13 things you need to know about the Unibail-Rodamco and Westfield mega merger
Iconic Australian shopping centre operator Westfield has agreed to sell its portfolio to European retail giant Unibail-Rodamco for a fee of AU$32.7bn.
Longstanding owner Sir Frank Lowy started the business with a single shop in Sydney in 1950, and after almost seven decades has decided to pass on ownership.
On announcing the news, Lowy said: ““The transaction announced today is the culmination of the strategic journey Westfield has been on since its 2014 restructure. We see this transaction as highly compelling for Westfield’s securityholders and Unibail-Rodamco’s shareholders alike.
“Unibail-Rodamco’s track record makes it the natural home for the legacy of Westfield’s brand and business. We look forward to seeing Westfield continue to grow as part of the world’s premier owner of flagship shopping destinations.”
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But what are the main features of the deal, and what kind of retail superstructure will this move create? Here are X facts you need to know:
- The agreed fee of AU$32.7bn represents a 17.8% share price premium (around AU$10 a share).
- The deal includes 35 Westfield shopping centres located in the US and the UK, which contain 6,400 retail outlets and is worth AU$42.31bn.
- Unibail-Rodamco is an even bigger operator of retail centres, managing 69 shopping centres in 11 European countries with assets worth AU$56.26bn.
- Combined, the new company will own 104 assets worth around AU$100bn.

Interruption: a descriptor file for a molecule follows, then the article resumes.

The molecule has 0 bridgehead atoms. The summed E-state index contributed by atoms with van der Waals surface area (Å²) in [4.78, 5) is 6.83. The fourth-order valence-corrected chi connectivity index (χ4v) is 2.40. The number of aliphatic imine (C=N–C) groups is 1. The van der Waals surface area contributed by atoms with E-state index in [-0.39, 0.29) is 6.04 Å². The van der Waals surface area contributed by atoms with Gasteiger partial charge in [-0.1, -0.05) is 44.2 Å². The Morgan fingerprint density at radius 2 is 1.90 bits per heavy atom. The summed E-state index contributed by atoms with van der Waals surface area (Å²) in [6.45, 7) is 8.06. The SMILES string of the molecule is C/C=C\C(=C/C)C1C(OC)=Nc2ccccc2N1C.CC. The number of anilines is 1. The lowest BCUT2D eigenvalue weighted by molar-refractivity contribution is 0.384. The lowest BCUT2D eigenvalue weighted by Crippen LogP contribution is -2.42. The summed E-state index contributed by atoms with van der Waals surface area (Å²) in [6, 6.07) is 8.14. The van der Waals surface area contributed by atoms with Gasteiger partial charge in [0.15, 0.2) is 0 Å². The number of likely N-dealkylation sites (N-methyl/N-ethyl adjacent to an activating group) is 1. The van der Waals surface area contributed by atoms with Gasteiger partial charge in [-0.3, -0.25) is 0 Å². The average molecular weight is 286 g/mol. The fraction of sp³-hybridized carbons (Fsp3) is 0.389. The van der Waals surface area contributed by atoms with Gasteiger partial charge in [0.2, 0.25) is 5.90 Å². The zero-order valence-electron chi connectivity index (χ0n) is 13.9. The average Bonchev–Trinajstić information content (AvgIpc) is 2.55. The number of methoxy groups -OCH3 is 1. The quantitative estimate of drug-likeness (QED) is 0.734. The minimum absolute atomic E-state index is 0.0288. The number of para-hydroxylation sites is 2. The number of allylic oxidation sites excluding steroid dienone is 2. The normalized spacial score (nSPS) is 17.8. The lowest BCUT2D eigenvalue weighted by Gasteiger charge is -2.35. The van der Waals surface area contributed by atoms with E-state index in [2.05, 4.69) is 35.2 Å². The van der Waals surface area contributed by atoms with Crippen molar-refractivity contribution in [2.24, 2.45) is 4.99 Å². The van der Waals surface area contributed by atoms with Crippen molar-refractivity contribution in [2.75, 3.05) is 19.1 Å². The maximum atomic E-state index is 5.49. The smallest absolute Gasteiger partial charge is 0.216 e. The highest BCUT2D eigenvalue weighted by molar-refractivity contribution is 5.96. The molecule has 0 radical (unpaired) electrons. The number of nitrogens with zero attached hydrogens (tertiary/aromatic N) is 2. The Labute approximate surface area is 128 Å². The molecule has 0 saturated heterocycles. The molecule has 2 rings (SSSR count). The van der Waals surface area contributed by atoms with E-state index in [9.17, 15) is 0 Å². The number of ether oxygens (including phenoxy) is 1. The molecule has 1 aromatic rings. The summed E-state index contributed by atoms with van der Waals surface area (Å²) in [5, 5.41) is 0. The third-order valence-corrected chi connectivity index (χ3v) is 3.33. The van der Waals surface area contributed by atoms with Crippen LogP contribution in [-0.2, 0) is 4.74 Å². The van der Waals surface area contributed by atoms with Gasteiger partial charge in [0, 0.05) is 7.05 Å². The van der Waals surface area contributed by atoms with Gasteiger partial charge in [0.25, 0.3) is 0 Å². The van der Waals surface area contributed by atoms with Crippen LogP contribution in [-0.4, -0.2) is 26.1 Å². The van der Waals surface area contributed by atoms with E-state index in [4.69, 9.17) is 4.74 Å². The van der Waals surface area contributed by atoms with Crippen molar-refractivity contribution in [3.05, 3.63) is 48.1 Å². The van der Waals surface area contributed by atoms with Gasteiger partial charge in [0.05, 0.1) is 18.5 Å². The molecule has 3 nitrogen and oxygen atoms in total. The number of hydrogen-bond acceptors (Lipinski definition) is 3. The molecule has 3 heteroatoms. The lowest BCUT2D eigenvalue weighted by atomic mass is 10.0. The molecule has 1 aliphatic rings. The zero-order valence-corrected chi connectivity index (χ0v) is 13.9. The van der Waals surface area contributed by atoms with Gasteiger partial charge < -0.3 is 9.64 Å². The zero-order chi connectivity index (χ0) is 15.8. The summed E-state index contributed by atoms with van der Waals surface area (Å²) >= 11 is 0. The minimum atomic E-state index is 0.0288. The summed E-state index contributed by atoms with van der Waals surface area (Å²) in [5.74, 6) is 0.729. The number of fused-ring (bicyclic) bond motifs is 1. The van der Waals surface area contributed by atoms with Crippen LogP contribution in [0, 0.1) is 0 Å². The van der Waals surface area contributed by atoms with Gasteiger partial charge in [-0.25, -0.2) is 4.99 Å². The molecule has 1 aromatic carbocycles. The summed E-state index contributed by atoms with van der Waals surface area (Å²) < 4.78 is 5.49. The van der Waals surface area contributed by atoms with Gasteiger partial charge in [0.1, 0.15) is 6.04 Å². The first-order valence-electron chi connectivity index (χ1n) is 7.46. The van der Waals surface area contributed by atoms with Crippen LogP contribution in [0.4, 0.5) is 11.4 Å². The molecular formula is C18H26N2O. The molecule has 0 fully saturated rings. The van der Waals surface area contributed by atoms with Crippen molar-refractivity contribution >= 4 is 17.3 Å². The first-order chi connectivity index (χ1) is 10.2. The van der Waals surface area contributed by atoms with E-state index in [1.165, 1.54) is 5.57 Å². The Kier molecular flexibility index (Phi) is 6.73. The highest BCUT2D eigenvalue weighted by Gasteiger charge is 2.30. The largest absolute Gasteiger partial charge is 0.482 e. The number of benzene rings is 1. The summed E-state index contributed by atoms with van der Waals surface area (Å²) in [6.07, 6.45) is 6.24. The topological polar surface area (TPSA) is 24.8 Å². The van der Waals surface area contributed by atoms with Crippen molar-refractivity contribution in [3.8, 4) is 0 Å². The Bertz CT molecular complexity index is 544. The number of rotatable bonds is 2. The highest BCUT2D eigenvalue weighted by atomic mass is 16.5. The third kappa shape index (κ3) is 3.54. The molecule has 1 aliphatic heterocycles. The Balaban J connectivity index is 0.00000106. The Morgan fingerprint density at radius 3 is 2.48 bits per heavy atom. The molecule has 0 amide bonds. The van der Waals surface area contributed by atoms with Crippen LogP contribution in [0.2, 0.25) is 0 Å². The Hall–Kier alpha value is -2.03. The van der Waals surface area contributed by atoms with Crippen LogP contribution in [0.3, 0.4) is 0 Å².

- It will be present in 27 of the world’s most prolific retail cities and destinations, with a total visitation of 1.2bn people a year.
- Such destinations include: London, Los Angeles, Munich, New York, Paris, San Francisco, San Jose, Stockholm, Vienna, Madrid and Warsaw.
- Among the flagship shopping centres to be under one umbrella company include: Westfield London, Westfield Stratford City, Les Quatre Temps, Westfield Century City, Le Forum des Halles, Westfield World Trade Center, La Maquinista, Shopping City Süd, Mall of Scandinavia, Centrum Chodov and Arkadia.
- The deal will see a combination of two development pipelines worth around €AU$19.15bn, including investments in London, Milan, Hamburg, Brussels, Paris, San Jose, Lyon and other major cities.
- Following the transaction, Unibail-Rodamco will maintain its two-tier board structure which consists of a supervisory board and a management board.
- Christophe Cuvillier will be the Group Chief Executive Officer and Colin Dyer will be the Group Chairman of the Supervisory Board.
- Upon the closing of the transaction, Unibail-Rodamco shareholders and Westfield securityholders will hold Unibail-Rodamco stapled securities, each comprising one Unibail-Rodamco share and one share in a newly formed Dutch company, Newco, which will hold Westfield’s US operations.
- The acquisition is subject to regulatory approvals, which include passing though the Australian courts.
- Unibail-Rodamco hopes to close the deal in Q2 of 2018.
Current Unibail-Rodamco CEO Cuvillier said: “All of us at Unibail-Rodamco have immense respect for what the Lowy family and the Westfield team have accomplished with the Westfield brand and the company’s iconic collection of world class shopping destinations.
“The acquisition of Westfield is a natural extension of Unibail-Rodamco’s strategy of concentration, differentiation and innovation. It adds a number of new attractive retail markets in London and the wealthiest catchment areas in the United States.”
Bytedance CFO to TikTok CEO in 5 weeks: who is Shou Zi Chew?
When the world’s most valuable startup ByteDance, owner of TikTok, snatched 39-year-old finance exec Shou Zi Chew from the clutches of Xiaomi back in March, and gave the 39-year-old the financial reins of the US$400bn valued company, it was pretty big news.